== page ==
This delicious dessert of grains, pulses and dried fruit, referred as Asure or Ashura – Noah’s Dessert-, is most probably one of Turkey’s most famous dessert. According to legend, Noah made this dessert on the ark by combining whatever ingredients were left on the ark. Asure or Ahsura is also the traditional dessert that is served on the 10th day of the Muslim month Muharram, the first month of the Islamic calendar. It is always made in large quantities and shared with friends and neighbors.

Though the ingredients list is pretty rich, I believe whatever grains, pulses and dried fruit you have in your pantry will do. And if you are short of time, why not using good quality pre-cooked chickpeas and beans in cans; I am all up for it if it helps making this wonderful dessert. Adding the pomegranate seeds over the top give a festive touch and make the dessert refreshing too. Here is the link for my Asure recipe, hope you enjoy it.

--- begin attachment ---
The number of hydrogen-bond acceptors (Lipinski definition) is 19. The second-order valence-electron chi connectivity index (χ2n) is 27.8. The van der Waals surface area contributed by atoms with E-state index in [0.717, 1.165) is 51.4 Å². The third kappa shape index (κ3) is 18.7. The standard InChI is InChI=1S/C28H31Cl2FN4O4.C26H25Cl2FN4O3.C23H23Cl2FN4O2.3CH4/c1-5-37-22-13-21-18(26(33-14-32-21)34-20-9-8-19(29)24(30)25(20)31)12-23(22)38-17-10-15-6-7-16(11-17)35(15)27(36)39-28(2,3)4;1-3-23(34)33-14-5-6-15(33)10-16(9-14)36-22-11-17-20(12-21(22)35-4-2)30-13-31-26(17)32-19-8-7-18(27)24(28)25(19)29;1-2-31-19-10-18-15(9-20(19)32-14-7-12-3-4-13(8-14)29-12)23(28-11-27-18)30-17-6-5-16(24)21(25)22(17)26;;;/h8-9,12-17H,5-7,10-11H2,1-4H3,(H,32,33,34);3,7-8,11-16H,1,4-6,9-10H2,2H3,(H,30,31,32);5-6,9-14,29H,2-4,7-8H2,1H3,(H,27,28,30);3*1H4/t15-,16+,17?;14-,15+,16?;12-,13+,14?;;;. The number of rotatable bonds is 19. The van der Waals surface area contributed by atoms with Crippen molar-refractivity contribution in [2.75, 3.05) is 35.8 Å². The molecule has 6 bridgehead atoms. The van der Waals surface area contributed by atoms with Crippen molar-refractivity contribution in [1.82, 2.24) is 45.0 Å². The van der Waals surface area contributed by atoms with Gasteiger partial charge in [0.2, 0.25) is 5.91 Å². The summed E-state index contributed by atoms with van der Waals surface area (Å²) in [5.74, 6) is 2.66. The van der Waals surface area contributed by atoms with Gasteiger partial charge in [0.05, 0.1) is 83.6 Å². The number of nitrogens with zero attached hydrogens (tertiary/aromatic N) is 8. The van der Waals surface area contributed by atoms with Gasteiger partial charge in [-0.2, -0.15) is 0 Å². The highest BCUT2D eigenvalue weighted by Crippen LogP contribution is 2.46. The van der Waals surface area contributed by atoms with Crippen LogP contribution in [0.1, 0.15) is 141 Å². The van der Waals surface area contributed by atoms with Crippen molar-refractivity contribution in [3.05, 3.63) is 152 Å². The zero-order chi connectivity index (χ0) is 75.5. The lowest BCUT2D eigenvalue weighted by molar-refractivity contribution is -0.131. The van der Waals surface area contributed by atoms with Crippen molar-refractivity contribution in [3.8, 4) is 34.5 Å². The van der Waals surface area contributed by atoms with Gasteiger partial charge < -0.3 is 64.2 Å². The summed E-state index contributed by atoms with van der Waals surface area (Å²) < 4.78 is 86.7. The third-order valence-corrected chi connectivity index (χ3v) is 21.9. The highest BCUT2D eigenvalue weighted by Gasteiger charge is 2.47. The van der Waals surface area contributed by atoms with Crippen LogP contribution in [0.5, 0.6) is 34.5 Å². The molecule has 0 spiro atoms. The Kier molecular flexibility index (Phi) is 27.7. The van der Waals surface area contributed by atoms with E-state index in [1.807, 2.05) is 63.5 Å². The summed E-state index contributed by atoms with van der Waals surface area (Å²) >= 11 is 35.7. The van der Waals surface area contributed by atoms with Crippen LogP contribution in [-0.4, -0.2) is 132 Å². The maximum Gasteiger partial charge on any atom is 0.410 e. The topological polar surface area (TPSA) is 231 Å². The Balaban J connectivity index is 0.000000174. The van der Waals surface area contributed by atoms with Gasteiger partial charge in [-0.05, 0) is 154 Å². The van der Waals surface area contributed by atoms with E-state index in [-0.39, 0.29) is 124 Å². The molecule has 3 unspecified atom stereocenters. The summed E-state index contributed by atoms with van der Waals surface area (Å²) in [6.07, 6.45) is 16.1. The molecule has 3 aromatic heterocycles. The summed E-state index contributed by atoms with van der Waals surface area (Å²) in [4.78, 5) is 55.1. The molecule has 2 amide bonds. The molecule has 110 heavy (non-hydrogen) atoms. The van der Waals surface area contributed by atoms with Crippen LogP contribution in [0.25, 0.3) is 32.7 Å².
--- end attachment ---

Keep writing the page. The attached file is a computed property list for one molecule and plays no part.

Afiyet Olsun,

Ozlem

 

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45 Responses to Homemade Pogaca; Turkish savory pastry with cheese and parsley

  1. Joy (My Traveling Joys) November 4, 2013 at 4:54 pm #

    Mmmm…looks super delicious as always, Ozlem! Thanks for sharing!

    • Ozlem Warren November 4, 2013 at 8:11 pm #

      Thank you for stopping by Joy, hope these pogacas brought some delicious memories of Istanbul!:)

  2. Peri November 5, 2013 at 4:14 am #

    Love the baked pastry goodness of these pogacas:) and how adorable that the kids helped make them, they really do enjoy being in the kitchen, making great food and amazing memories:) xxPeri.

    • Ozlem Warren November 5, 2013 at 9:57 am #

      Hi Peri, they really do, don’t they? And food helps us to re-connect with our roots, and this is especially important for children – they were happy to make their own pogaca : ) thank you so much for stopping by, Ozlem xx